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Summary Chapter 19

The judges and lawyers are on vacation, making Chancery Lane a veritable ghost town though a forlorn suitor with his eternal worries can be seen now and then flitting about to no purpose.

One evening, law-stationer Mr. Snagsby gets ready to recieve guests who have been invited at Mrs. Snagsby's prompting. When the guests are late in arriving, Mr. Sangsby makes a remark to the effect only to be chided by Mrs. Snagsby.

Presently, Guster, the Snagsby's house servant, announces the arrival of Mr. and Mrs. Chadband. Mrs. Sngsby has invited the Chadbands because Mr. Chadband is a minister by profession and because Mrs. Snagsby "likes to have her religion sharp" to quote Mr. Snagsby.

To Mrs. Snagsby's great satisfaction, Mr. Chadband waxes eloquent upon his arrival and continues in the same vein until dinner time at which point Mr. Chadband proves that his appetite for food rivals his verbosity for Biblical pronouncements.

There are two interruptions during the evening of entertaining guests. The first occurs prior to dinner as Guster reminds the Chadbands of their unpaid cab fare, which Chadbands reluctantly settle though pretending otherwise. The second occurs during dinner as Guster draws Mr. Snagsby's attention to a conflict involving a local constable and the homeless boy Jo.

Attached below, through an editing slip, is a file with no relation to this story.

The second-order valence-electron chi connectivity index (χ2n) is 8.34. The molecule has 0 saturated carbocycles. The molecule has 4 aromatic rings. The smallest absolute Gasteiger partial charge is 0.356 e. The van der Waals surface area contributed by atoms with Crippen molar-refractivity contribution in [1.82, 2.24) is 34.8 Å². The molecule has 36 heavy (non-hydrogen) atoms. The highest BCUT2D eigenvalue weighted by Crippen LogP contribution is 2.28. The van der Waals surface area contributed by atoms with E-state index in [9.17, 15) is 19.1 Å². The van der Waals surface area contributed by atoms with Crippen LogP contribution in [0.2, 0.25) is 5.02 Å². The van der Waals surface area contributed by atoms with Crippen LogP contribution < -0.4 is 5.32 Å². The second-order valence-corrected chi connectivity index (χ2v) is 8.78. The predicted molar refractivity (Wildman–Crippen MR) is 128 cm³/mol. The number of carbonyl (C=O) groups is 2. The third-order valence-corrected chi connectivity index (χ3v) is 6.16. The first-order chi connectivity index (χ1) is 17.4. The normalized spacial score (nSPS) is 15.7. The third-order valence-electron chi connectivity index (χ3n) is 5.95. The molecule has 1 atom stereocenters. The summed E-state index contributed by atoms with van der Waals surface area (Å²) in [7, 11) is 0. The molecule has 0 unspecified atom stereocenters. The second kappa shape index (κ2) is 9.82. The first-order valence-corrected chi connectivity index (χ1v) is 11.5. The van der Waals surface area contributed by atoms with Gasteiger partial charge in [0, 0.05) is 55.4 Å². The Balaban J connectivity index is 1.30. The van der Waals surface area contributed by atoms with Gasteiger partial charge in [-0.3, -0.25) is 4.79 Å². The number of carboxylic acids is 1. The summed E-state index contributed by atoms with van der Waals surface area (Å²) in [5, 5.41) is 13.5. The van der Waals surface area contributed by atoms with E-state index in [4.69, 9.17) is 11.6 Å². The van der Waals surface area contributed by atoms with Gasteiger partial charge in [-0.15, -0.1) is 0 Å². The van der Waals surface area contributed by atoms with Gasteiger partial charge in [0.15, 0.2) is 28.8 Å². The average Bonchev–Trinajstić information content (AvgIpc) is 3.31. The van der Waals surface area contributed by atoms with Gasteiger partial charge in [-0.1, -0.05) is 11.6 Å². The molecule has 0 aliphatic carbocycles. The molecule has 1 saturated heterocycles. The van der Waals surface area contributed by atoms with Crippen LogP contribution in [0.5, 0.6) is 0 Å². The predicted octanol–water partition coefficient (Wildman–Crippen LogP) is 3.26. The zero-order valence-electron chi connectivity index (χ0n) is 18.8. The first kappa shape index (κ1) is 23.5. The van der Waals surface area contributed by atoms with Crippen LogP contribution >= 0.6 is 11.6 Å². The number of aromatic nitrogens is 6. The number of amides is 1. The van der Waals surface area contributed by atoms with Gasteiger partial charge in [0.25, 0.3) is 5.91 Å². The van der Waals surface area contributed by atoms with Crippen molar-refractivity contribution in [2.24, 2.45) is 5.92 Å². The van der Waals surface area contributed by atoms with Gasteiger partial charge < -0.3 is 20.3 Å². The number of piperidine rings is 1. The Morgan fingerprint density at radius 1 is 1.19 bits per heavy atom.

Presemably, Jo has been loitering around Mr. Snagsby's law-stationer shop for which the constable would have Jo incarcerated but for Jo's claim that he's acqainted with Mr. Sangsby. Mr. Snagsby vouches for Jo's claim, securing Jo's liberty on the condition that Jo vacates the premises. Eventually, Jo does as he's told, carrying with him a provision of food that Mr. Snagsby has secretly managed to procure on his behalf. (Had she known, Mrs. Snagsby wouldn't have allowed the charitable gesture.)

Meanwhile, Mr. Guppy, who has dropped by, makes the acquaintance of the Chadbands. As it turns out, for a brief time, the Chadbands had acted as Esther Summerson's guardians, and this news greatly interests Mr. Guppy who remains madly and foolishly in love with Mr. Jarndyce's ward whom Ada and Richard have dubbed Dame Durden.

Charles Dickens